August 6, 2015

Reading a map is becoming extinct with a growing reliance on technology such as GPS style apps and navigation devices to find our way.

Taking the time to teach your child how to read a map will be give them a start on important life skills. Reading, maths and geography skills are exercised and builds spatial awareness, visual literacy and even independence. These skills are needed in everyday situations and will be handy when using public transport, travelling, exploring national parks, understanding weather patterns and much more.

Royal Institute of Navigation (RIN) president Roger McKinlay says “It is concerning that children are no longer routinely learning at home or school how to do anything more than press ‘search’ buttons on a device to get anywhere. RIN director Peter Chapman-Andrews agrees and said “technology must not replace thinking”. Read full article here

Not only do maps assist in skill development but they encourage engagement with your surroundings and do not rely on batteries or signal. You are encouraged to collaborate with the physical world such as reading a sign, recognising the shop on the corner or identifying the big mountain in the distance. Observing and engaging leaves memories and knowledge of the world around you.

We found some great advice on Teach Kids How that you can read below of fun yet very practical ways to teach your child how to read a map throughout different stages of their childhood.

Preschool
Little children can be prepared for learning to read a map by becoming familiar with directional words used in daily conversation. Words and phrase such as above and below, to the right and to the left, farther and nearer, here and there, can help your child with the concept of location. Looking up at the night sky and seeing the sky and moon will show them that some things are very far away. The relationship between the sun and the earth can be demonstrated by observing day and night and the weather.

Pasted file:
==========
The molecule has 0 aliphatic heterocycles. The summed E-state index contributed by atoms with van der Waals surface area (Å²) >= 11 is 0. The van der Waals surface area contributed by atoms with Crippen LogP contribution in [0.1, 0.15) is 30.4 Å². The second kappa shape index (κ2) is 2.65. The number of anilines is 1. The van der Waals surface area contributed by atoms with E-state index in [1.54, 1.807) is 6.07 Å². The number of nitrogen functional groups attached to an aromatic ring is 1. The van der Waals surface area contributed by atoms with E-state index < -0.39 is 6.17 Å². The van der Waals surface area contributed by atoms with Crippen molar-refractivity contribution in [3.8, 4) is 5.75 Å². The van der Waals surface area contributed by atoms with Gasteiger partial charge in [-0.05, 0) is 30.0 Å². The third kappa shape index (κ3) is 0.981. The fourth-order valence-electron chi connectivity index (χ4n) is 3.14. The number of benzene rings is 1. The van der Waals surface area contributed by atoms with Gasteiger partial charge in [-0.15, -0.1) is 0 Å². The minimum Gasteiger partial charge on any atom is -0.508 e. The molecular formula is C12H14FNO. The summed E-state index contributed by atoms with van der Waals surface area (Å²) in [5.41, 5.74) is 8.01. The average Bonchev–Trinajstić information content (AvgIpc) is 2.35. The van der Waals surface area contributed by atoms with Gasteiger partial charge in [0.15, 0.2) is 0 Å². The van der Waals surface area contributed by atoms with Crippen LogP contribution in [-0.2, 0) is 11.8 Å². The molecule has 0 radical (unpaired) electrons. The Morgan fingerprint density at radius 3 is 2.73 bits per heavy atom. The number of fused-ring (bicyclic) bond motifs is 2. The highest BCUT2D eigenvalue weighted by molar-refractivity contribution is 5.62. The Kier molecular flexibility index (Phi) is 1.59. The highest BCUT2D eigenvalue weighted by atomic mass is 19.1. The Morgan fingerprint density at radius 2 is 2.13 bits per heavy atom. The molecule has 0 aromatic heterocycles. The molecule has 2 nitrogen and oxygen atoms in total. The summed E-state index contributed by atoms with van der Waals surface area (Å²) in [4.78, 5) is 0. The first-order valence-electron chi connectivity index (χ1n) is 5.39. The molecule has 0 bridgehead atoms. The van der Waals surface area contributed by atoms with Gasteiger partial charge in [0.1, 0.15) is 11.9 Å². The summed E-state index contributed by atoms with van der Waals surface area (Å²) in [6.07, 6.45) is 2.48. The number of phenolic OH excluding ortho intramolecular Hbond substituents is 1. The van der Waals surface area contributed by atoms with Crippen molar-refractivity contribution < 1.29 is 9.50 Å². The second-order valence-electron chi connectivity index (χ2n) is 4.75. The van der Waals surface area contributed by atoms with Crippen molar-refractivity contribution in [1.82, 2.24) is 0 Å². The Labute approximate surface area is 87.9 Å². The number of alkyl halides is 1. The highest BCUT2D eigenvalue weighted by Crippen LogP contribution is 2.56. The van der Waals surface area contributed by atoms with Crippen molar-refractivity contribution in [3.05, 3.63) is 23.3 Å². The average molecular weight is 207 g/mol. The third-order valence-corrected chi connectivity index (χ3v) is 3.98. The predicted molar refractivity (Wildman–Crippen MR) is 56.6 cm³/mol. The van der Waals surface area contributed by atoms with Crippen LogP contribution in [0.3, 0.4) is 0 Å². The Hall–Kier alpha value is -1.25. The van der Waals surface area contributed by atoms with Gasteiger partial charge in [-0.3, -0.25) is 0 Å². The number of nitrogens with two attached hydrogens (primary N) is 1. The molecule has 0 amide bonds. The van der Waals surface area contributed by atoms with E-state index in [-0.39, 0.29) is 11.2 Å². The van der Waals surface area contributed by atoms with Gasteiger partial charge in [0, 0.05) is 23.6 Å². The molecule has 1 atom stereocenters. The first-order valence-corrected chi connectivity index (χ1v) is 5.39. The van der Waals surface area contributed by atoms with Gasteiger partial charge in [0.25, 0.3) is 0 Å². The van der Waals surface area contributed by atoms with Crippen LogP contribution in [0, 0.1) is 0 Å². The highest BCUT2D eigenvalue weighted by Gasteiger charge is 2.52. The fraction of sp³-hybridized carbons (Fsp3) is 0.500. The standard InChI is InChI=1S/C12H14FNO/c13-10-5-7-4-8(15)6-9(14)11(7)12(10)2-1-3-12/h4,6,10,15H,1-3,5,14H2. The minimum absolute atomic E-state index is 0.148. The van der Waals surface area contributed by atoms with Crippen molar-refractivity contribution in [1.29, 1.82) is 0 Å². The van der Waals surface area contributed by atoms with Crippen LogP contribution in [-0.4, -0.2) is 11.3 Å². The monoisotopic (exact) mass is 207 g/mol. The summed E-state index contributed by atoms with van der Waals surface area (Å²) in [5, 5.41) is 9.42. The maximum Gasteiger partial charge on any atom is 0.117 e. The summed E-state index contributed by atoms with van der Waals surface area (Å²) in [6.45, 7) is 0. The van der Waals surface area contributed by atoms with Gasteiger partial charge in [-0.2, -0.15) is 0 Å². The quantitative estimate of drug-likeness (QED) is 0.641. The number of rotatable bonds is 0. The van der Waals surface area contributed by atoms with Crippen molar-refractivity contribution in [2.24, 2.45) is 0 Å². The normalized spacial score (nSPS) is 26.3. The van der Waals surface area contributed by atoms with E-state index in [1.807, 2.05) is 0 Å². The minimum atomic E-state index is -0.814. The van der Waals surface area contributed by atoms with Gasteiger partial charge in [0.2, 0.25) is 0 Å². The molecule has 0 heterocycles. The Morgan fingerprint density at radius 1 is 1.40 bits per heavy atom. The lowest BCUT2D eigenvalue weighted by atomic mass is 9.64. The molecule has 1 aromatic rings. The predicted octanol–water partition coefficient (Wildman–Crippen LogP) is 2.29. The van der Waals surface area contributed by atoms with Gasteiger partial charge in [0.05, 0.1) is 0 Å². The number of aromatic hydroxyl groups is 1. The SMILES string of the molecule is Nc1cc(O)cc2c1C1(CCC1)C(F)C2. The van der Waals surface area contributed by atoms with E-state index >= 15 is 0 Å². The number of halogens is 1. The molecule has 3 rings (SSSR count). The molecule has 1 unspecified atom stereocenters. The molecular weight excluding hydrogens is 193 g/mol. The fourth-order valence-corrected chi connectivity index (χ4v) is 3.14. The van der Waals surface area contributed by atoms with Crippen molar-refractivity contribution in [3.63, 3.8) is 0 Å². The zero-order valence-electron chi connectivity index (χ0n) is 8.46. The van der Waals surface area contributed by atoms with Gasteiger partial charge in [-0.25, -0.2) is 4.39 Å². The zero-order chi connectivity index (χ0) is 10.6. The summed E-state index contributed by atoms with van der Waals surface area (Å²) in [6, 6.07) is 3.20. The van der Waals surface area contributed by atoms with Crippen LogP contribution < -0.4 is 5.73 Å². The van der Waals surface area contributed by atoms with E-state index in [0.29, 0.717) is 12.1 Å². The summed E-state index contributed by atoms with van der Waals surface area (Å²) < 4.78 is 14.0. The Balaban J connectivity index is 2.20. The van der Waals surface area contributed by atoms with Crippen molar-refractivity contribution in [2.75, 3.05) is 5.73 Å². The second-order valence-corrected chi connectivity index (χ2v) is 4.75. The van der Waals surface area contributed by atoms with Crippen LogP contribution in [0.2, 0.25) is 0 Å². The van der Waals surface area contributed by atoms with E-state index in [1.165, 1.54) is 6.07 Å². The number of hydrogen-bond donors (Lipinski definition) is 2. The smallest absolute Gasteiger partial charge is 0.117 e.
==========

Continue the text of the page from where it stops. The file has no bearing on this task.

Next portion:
Main points to address:

  • Use directional words in everyday life.
  • Let your child observe the stars, moon, and the movement of the sun.
  • Young children think concretely and will have a hard time with the concept of a map as the representation of an area.

Grades K-3rd
Young school age children can start to read simple maps at about age 7 or 8. Because abstract thinking does not emerge until this age, it is rather difficult to convey the concept of representing real places on flat paper with diagrams and symbols.One of the best ways to introduce map reading is to create a map of a familiar area together. You may want to map out your backyard, a small park or your child’s bedroom. Keeping things simple and not being fussy about lack of proportion and perspective is best. Every map needs a key or legend. Creating symbols that look like objects in the area you are mapping will help your child make the conceptual leap. For example: the symbol for a swing set could be a small drawn swing set. You may want to display your map as a reminder of the components in a physical map. This is a good time to introduce other simple maps, such as maps of a neighbourhood, mall or school building.

Main points to address:

  • Reading a map requires the ability to think abstractly, which occurs between ages 7 to 9.
  • Introduce maps by making one of a familiar area with your child.
  • Use simple symbols to make a key.
  • Take some time to notice maps as you travel.

Grade 4-6th
Older school children generally love maps and are eager to use them. When hiking, find a trail guide and plan your trip with it. While vacationing, trace the route you will take from one place to the next. If someone will be visiting, find the place on a map they will be coming from. Kids this age can begin to understand a scale of miles or kilometres. This is also an abstract concept that will come gradually with use. Floor plans are maps too. They give your child a chance to try designing a room, house or other structure.

Main Points to Address:

  • Plan your vacation or a hike with the aid of a map. Let your child help.
  • Introduce a distance scale, but go slowly.
  • Floor plans drawn on graph paper are fun to design.
  • Your child may want to design a map for a treasure or scavenger hunt.

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